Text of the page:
Big data gets all the hype. My use of the term refers to the apps and models mainly in the realm of domain experts that gather and derive data for planning, forecasting, examination and decision-making. Writeback and actual modeling logic distinguish it from most BI. Small data is perceived as inadequate for today's in-vogue algorithms. But by overlooking small data, are enterprises missing an excellent source of insight?

Don''t take my word for it - a small data sanity check

 I asked some of my colleagues to give me a sanity check on this notion, asking if they shared my conviction that small data deserves more attention (and funding) than it gets, and here were their comments:

Tom Davenport, a professor, thought leader and prolific author:

There is just as much potential value in small data as in big data. It's not the size that matters but rather the fit between the data and the business problem it is intended to help solve.

The question of which approach fits a particular business problem requires a nuanced answer. Instead of choosing one approach over the other, both big data and small data should be seen as part of a portfolio of tools. For example, a data science or AI model may be used to generate detailed time series and geospatial maps of household formations. The results of such analysis can then be collected in aggregate form by small data models to experiment with new infrastructure construction for an energy company. In this way, big and small data analytics complement each other and can be used together to solve complex business problems.

Small data is the original source of data, models and metrics collected and derived by groups that fill in the blanks left by IT, such as reporting, specialized modeling, and data capture from external sources. It also covers analytics, especially budgets, planning and other aspects of what has come to be called Business Performance Management (BPM) and BI. These areas have been historically neglected by IT and enterprise systems software vendors, who focus more on good architecture and scalability, often to the exclusion of functionality at the knowledge worker level. Organizations are replete with valuable data on mobile devices, workstations, and departmental servers collected outside the realm of enterprise data architecture and enriched by models and ingested external data sources, perhaps in megabytes or gigabytes.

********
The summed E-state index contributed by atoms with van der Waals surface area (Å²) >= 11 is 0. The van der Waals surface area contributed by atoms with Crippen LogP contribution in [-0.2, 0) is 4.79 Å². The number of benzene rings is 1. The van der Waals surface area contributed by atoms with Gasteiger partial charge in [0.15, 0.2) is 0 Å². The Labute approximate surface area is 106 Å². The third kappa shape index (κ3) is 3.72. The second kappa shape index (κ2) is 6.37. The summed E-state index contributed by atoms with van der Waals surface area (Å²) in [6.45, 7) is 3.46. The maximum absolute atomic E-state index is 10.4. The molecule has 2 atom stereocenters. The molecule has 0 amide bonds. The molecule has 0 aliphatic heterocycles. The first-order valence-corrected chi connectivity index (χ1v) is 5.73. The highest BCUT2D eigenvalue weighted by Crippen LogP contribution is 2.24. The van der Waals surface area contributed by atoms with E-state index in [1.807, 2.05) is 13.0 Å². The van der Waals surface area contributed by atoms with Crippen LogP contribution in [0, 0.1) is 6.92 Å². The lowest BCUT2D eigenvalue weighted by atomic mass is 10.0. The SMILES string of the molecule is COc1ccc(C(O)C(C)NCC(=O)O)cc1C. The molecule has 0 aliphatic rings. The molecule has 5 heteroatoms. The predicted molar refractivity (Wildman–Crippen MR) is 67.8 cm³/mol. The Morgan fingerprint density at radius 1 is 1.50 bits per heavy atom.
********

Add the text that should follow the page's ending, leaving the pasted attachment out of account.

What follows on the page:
Dave Kellogg, advisor, director, consultant, angel investor, and blogger focused on enterprise software startups, offers some insight from his experience with technology in the small data realm (not exclusively):

They say, in today's world, data beats algorithm, and that's true when it comes to big data. Small data is the dark matter of the data world, it's everywhere but unless you go looking for it, you can't see it. It's tucked away in spreadsheets and local databases that can often be invisible to the enterprise. Rare is the corporate budget that reaches all the way down into this detail … which sadly is where the real optimizations can be done. I sometimes call that the buckets of money of problem

A real-life example: an insurance commissioner bans using FICO scores in auto insurance rating. That sends the actuaries scrambling to build quick models before making formal filings. Or, you learn that a competitor revamps their pricing, and you quickly create scenarios of possible responses. Perhaps your division just reorganized, and you must promptly redraw the departmental responsibility budgets without altering the totals.

David Menninger, SVP & Research Director of Technology Research, Ventana Research, offers an industry view:

By my count there are only five BI vendors that offer these types of capabilities (with varying degrees of integration). I use the term portfolio decision making (looking across a collection of decisions) to contrast it with transactional decision making (making a individual decision such as fraud or not; best next offer, etc.). It seems like all the focus is on the latter and I can't understand how you can have one without the other.

I don't, either.

My take

Our fascination with our punctuated progress with AI coupled with almost limitless computing resources does not portend the end of science. The above quote, “With enough data, the numbers speak for themselves,” is just wrong. Data doesn’t speak for itself.

Over twenty-five years ago, I read something that Tom Davenport wrote in what was the very first issue of Fast Company, and it stuck with me. From The Fad that Forgot People:

When the Next Big Thing in management hits, try to remember the lessons of Re-engineering. Don't drop all your ongoing approaches to change in favor of the handsome newcomer. Don't listen to the new approach's most charismatic advocates, but only to the most reasoned. Talk softly about what you're doing and carry a big ruler to measure real results.